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High Season (Frank Coffin Mysteries) by Jon…

High Season (Frank Coffin Mysteries) (original 2007; edition 2007)

by Jon Loomis

Series: Frank Coffin (book 1)

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1074251,180 (3.4)2
Loomiss crime debut showcases a fantastic mix of nail-biting suspense and sharp, dry wit in this insiders look at life--and death--on Cape Cod.
Title:High Season (Frank Coffin Mysteries)
Authors:Jon Loomis
Info:Minotaur Books (2007), Edition: 1st, Hardcover, 304 pages
Collections:Your library

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High Season (Frank Coffin Mysteries) by Jon Loomis (2007)


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Showing 4 of 4
Interesting read. ( )
  fuzzipueo | Apr 24, 2022 |
I heard a review of “High Season” months ago on NPR, so when searching for a fun summer read I picked up a copy. It is indeed “a fun summer read,” with great characters and a marvelously vivid portrait of Provincetown – a summer vacation spot at the very tip of Cape Cod.

“High Season” is a mystery of course. But at its heart it is the story of a place. The tension between the year-rounders who are being priced out of their family homes and driven to the brink by tourists and the summer residents who turn the town into a three-month-long traffic snarl and systematically erase the peace and traditions of the harbor where the Pilgrims signed the Mayflower Compact in 1620.

Loomis’s writing is jaunty, entertaining, and as refreshing as an evening breeze off the Atlantic Ocean. The action never flags, and the outlandish doings of the gay community (for whom P-Town is a summer mecca), rich out-of-towners, and thick-headed vacationing retirees with their “big butts and elastic waistbands” are served up with relish. Frank Coffin is an appealing protagonist, a former Homicide Detective who worked for years in Baltimore until the brutality of pointless murders drove him to return to his Cape Cod hometown -- where the worst crimes include bicycle theft and the occasional break in.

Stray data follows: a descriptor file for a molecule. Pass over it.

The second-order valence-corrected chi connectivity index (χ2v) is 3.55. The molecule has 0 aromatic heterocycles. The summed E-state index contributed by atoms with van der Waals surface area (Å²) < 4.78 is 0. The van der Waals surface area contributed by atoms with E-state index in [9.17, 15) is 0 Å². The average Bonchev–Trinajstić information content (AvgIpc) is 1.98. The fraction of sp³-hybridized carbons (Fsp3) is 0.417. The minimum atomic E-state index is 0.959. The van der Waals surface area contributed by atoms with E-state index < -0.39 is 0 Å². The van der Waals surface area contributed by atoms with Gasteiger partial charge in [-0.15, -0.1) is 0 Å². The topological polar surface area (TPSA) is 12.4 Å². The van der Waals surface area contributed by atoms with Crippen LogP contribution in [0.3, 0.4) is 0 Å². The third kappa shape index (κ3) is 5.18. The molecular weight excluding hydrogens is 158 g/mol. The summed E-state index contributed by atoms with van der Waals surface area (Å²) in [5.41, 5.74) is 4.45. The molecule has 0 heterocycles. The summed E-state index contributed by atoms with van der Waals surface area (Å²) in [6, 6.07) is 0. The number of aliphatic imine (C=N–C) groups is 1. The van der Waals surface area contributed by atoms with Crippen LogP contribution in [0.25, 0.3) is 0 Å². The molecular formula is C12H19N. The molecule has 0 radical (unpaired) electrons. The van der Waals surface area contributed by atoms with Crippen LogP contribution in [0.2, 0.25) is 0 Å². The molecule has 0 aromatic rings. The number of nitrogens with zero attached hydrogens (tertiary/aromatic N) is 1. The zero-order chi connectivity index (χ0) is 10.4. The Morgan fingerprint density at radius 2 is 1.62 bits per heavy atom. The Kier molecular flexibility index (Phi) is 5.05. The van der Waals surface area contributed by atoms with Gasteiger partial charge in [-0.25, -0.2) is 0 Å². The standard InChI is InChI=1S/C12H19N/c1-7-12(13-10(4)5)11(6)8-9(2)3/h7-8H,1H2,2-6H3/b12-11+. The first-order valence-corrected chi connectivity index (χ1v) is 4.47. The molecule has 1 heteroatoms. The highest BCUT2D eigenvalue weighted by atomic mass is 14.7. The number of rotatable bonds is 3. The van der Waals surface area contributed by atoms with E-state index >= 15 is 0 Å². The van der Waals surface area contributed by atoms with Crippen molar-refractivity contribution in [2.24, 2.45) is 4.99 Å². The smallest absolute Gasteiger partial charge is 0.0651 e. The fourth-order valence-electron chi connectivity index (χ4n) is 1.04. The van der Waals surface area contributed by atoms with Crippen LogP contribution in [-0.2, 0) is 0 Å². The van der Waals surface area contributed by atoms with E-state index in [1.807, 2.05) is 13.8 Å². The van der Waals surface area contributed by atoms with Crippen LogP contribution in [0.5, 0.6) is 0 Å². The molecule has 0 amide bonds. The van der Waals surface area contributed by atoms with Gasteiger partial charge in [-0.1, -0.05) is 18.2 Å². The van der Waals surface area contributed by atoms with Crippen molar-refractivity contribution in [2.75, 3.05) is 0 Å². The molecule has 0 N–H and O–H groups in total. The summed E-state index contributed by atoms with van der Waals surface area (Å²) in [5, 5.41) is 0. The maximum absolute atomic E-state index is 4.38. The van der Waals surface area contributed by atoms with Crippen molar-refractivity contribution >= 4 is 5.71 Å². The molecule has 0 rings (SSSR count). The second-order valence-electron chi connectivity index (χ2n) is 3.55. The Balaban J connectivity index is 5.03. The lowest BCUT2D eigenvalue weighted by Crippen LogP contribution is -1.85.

The great flaw of High Season is the plot. It feels as though Loomis didn’t know himself “who done it” until he had almost finished the book and was at last forced to produce a killer. If you’re a fan of a well-crafted mystery, this will drive you nuts. That said, all the other elements of the novel are enough fun to make up for the not infrequent clichés and wayward plot line. I understand Loomis has written more mysteries to follow Frank Coffin’s High Season debut and I intend to pick those up next time I’m looking for a little light reading. ( )
  ElizabethChapman | Jun 19, 2010 |
High Season does a pretty good job of capturing the flavor of Provincetown from a native's view. The mystery is ok, characters engaging, if sometimes stereotyped. Great beach book- I'll watch for more from this author. ( )
  Helenoel | Sep 7, 2009 |
Detective Frank Coffin sets out to investigate a series of deaths in Provincetown. While the basic plot is well-developed and interesting, my enjoyment was marred by the overuse of bad language. The "F" word seemed to be the only adjective in use by some of the characters, creating a rather tiresome dialogue. The author seemed to go out of his way to include the homosexual element of the town in ways that were probably offesnive to both gay and Evangelical readers. I doubt that any future Jon Loomis novels will be in my "to be read" pile. ( )
1 vote thornton37814 | Aug 29, 2008 |
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Frank Coffin (book 1)
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"As for thhe interior of the inhabitants, I am still in the dark about it." Thoreau, Cape Cod
For Porkchop
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Frank Coffin's office was windowless and cramped...
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Loomiss crime debut showcases a fantastic mix of nail-biting suspense and sharp, dry wit in this insiders look at life--and death--on Cape Cod.

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